Misanthropes and cynics who think that Rodgers and Hammerstein are as corny as Kansas in orbit, or however the line goes, may find this posthumous triumph hard to credit. But the figures brook no argument. First, there have been such developments as the re-issue of the R & H movies on home video ('maybe next Christmas we'll put them out as a boxed set - there's some interesting archival footage we could put in the package') and this autumn's King and I album with Julie Andrews and Ben Kingsley: 'Julie Andrews was an idea that occured to me a long time ago, when Yul Brynner was ill and people were saying, well, when he goes, The King and I will go with him. And I said, no, we'll just wait until someone puts the emphasis back on the part of Anna.'
Less conspicuously, but no less significantly, there are all those professional and amateur stagings. Mr Chapin is vague as to the precise number of productions of the Big Five his office is now licensing each year, but in 1990 the figure was estimated at around 3,000 in the United States and Canada, with Okalahoma], the very first R & H show (1943), still the most reliable cash cow, taking the boards of more than 700 theatres per annum. On 31 March 1993, the US Post Office is marking the show's 50th anniversary with a commemorative stamp - R & H has been lobbying for this tribute for years, and it will be issued as part of an 'American Musical' issue including stamps for My Fair Lady, Show Boat and Porgy and Bess.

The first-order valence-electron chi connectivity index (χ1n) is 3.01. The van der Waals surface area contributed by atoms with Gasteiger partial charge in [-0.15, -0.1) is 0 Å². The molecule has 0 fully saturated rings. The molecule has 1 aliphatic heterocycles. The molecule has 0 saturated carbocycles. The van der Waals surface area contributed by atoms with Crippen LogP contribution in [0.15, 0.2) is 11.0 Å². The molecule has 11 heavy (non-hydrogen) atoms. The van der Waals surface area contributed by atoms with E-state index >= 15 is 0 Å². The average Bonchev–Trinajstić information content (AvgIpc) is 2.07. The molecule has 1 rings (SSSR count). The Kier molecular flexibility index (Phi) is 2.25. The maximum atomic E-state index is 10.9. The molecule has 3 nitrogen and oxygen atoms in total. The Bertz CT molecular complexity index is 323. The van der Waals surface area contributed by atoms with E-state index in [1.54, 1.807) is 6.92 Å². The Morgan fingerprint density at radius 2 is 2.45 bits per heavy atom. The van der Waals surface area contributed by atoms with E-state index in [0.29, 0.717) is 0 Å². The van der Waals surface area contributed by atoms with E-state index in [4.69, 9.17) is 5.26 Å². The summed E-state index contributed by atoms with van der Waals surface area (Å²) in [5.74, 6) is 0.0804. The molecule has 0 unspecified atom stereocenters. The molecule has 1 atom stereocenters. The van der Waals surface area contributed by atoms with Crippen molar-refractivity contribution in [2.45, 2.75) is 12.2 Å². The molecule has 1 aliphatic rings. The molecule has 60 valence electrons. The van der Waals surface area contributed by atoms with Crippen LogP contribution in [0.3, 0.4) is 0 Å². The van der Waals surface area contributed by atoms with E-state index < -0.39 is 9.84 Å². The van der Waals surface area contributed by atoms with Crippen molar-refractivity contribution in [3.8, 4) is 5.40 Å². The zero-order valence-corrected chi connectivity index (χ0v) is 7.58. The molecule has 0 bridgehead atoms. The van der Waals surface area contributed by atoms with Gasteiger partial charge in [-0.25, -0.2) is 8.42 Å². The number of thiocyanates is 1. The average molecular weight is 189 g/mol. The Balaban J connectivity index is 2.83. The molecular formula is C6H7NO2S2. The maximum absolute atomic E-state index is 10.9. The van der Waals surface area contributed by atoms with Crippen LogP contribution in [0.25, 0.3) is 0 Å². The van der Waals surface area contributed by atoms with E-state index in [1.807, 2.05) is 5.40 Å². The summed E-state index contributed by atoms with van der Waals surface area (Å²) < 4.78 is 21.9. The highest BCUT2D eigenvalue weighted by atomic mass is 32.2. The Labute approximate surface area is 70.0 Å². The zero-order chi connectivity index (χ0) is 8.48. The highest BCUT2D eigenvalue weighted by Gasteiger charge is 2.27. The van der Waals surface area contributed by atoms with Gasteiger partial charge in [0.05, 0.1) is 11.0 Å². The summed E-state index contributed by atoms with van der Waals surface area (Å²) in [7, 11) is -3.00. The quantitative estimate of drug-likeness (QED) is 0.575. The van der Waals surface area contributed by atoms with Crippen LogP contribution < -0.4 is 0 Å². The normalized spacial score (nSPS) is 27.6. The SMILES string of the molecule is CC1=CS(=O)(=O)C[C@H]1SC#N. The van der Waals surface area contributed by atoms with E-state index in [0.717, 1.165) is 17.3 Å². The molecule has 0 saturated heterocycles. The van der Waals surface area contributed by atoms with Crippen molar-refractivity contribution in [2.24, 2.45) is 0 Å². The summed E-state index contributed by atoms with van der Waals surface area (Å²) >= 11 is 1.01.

And to arrive at a more accurate estimate of the present global demand for R & H product, that figure of 3,000 must be supplemented by all the productions in the UK, Australia (where Mr Chapin has just seen a version of The King and I that he is keen to bring to Broadway), Japan and Denmark (where he saw an interpretation of South Pacific 'in Danish, and they completely rewrote the end of the first act] And I'm supposed to go backstage afterwards and meet the cast and tell them how much I liked it]').
It must also be supplemented by all the requests which the office turns down, since the R & H company tries to keep a lynx eye on quality control either in person or through a series of local agents. The company has something of a reputation for being tight with their licensing policy, and Mr Chapin is happy to agree: 'We do it all the time. It's hard to generalise about why we would refuse permission, but here's one example. Sometimes people come to us and say, we want to do, maybe, Oklahoma], so let's trot out . . . well, there aren't many of them left alive now, but what they mean is performers who are of quite a good age.
'My feeling about that is, well, if you want to play it in Miami, fine, but you're not going to do it on Broadway - that's not the way that Rodgers and Hammerstein are going to live on. One of the things about Oklahoma] is its youthful enthusiasm - that show was written for kids, and you can tell. So essentially, we are deliberately trying to discourage the stuff which underlines its old-fashionedness.'
Which is why the R & H office is taking such a keen interest in the National's new Carousel. 'Really, this is the first time that people of that calibre have been interested in approaching a Rodgers and Hammerstein musical and saying, listen, we think it's time for this material to take its place alongside Shakespeare. And without being pretentious, I've been sitting here for ten years waiting for that moment, because too often these musicals have been staged. . . maybe not in a perfunctory way, but not in a terribly intelligent way. And Nick Hytner, with his background in opera and theatre as well as musicals, seems like a good person to have a shot at finding out what's really there.'
Carousel opens at the Lyttelton on 10 December (Box office: 071 928 2252)